In November 1903, a downtown teachers’ college sent a cheque for $445.20 - the proceeds of an art sale by the children of Montreal. A ladies’ hospital committee was set up and began raising funds through bazaars and bake sales; in the fall of 1903, its first dance at the Windsor Hotel raised more than $400. In October 1904, the public school children of Montreal held a city-wide bazaar in the gymnasium of the Montreal High School, raising $6,483.30 for the new hospital.

“The Montreal Children’s Hospital has always been a first-class institution,” Hugh Hallward said. “People in the community are proud of it. We need such a facility dedicated to the care of children, who require different care than adults.”

Martha Hallward said all five of her children and her seven grandchildren have had occasion to use the hospital’s services over the years. “The doctors and nurses at the hospital are absolutely wonderful,” she said. “The centennial celebrations have allowed us to raise the profile of the hospital and let the public know just how good the facilities are.”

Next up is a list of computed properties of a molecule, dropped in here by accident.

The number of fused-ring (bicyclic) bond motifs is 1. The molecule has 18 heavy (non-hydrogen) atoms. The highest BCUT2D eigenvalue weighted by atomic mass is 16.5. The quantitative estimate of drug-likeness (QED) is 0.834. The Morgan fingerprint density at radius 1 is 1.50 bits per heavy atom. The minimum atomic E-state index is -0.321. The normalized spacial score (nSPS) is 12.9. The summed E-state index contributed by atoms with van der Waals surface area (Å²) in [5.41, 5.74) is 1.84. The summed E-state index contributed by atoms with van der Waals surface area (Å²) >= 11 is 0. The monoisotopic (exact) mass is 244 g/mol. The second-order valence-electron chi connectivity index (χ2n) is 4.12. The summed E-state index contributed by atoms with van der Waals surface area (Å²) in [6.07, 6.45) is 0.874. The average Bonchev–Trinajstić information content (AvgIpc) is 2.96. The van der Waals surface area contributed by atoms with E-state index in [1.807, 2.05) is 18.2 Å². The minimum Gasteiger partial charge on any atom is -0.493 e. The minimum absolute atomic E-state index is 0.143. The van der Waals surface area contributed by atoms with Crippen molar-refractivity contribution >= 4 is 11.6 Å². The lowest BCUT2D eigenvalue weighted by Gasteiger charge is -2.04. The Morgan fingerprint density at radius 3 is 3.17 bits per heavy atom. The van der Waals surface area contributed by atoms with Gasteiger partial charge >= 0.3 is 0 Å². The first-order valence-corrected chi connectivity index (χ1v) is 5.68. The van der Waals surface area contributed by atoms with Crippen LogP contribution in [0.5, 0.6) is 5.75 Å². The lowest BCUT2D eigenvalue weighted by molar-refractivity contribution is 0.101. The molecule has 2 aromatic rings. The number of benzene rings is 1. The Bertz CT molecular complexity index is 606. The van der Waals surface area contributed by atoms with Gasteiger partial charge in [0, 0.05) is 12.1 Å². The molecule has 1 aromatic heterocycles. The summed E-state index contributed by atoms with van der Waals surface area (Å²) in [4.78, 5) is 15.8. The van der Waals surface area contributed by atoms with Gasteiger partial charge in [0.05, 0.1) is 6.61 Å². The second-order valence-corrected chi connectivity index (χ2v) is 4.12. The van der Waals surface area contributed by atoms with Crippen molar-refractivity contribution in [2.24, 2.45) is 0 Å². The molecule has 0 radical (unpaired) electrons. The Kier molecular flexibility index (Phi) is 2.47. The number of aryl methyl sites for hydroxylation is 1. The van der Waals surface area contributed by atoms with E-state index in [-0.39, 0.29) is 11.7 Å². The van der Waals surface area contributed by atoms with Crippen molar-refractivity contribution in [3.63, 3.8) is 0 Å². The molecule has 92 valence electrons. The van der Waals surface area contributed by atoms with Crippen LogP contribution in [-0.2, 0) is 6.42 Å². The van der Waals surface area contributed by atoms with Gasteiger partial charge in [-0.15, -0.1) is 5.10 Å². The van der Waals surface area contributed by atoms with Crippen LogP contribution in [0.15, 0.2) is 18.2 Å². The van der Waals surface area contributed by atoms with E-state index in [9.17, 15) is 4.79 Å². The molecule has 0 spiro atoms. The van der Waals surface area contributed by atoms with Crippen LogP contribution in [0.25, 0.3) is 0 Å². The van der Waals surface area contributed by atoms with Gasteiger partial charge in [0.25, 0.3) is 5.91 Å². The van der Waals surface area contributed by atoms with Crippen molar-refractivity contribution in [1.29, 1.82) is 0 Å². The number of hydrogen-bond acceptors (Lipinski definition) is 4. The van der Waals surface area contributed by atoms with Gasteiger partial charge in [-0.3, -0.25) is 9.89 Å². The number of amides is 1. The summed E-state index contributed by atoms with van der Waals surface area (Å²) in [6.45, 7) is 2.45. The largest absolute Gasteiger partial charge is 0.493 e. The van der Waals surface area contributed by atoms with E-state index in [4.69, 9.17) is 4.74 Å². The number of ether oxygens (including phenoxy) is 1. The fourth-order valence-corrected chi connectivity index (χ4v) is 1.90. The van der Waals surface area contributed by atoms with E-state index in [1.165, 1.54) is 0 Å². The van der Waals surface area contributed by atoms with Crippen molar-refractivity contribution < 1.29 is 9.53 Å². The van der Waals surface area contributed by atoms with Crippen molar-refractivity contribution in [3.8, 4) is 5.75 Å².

Remaining centennial events include Growing Up in Montreal, a year-long exhibition at the McCord Museum, which started in October. It focuses on childhood in the 20th century, with special attention paid to the influence of The Montreal Children’s Hospital.

On Sunday, Dec. 12, the centennial-year celebrations will close with Fête Folie, a family day at the chalet on Mount Royal for families and friends whose lives have been touched by the hospital.

PHOTO: courtesy of The Montreal Children's Hospital FoundationLouise Dery-Goldberg and Marc Courtois are president and chairman of the board, respectively, of the Montreal Children’s Hospital Foundation - which raises funds to meet hospital needs.

Looking ahead, a key goal for the MUHC is its redevelopment plan, which calls for a health centre at the Glen campus, including a state-of-the-art children’s hospital and a downtown campus at the Montreal General Hospital site. For the foundation, the challenge is to raise $300 million in private donations to make this plan a reality.

Marc Courtois, current chairman of the board of the Montreal Children’s Hospital Foundation, is heavily involved in the new Best Care For Life capital campaign which will be officially launched in the next few months.